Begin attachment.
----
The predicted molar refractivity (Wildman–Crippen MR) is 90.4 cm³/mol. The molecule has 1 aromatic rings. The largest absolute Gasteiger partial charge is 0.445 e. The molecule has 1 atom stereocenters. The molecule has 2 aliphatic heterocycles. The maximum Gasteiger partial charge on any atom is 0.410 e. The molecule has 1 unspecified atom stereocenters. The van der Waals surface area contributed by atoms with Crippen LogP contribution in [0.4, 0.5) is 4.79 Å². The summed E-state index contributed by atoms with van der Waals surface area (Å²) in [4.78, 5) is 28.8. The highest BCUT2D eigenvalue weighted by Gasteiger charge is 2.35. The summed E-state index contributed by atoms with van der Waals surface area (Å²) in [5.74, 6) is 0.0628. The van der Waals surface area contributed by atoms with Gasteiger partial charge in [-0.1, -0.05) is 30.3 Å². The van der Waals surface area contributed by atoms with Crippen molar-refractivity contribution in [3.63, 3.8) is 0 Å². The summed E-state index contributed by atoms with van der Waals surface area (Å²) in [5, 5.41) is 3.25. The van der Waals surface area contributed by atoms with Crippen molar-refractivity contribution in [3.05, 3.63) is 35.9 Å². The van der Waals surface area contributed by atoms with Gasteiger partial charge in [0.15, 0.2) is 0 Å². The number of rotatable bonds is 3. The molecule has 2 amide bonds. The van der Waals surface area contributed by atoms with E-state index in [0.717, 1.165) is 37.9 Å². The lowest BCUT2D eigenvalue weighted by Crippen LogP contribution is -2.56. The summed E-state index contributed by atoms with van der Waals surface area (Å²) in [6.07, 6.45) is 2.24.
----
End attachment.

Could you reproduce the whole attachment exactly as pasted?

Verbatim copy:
The predicted molar refractivity (Wildman–Crippen MR) is 90.4 cm³/mol. The molecule has 1 aromatic rings. The largest absolute Gasteiger partial charge is 0.445 e. The molecule has 1 atom stereocenters. The molecule has 2 aliphatic heterocycles. The maximum Gasteiger partial charge on any atom is 0.410 e. The molecule has 1 unspecified atom stereocenters. The van der Waals surface area contributed by atoms with Crippen LogP contribution in [0.4, 0.5) is 4.79 Å². The summed E-state index contributed by atoms with van der Waals surface area (Å²) in [4.78, 5) is 28.8. The highest BCUT2D eigenvalue weighted by Gasteiger charge is 2.35. The summed E-state index contributed by atoms with van der Waals surface area (Å²) in [5.74, 6) is 0.0628. The van der Waals surface area contributed by atoms with Gasteiger partial charge in [-0.1, -0.05) is 30.3 Å². The van der Waals surface area contributed by atoms with Crippen molar-refractivity contribution in [3.63, 3.8) is 0 Å². The summed E-state index contributed by atoms with van der Waals surface area (Å²) in [5, 5.41) is 3.25. The van der Waals surface area contributed by atoms with Crippen molar-refractivity contribution in [3.05, 3.63) is 35.9 Å². The van der Waals surface area contributed by atoms with Gasteiger partial charge in [0.15, 0.2) is 0 Å². The number of rotatable bonds is 3. The molecule has 2 amide bonds. The van der Waals surface area contributed by atoms with E-state index in [0.717, 1.165) is 37.9 Å². The lowest BCUT2D eigenvalue weighted by Crippen LogP contribution is -2.56. The summed E-state index contributed by atoms with van der Waals surface area (Å²) in [6.07, 6.45) is 2.24.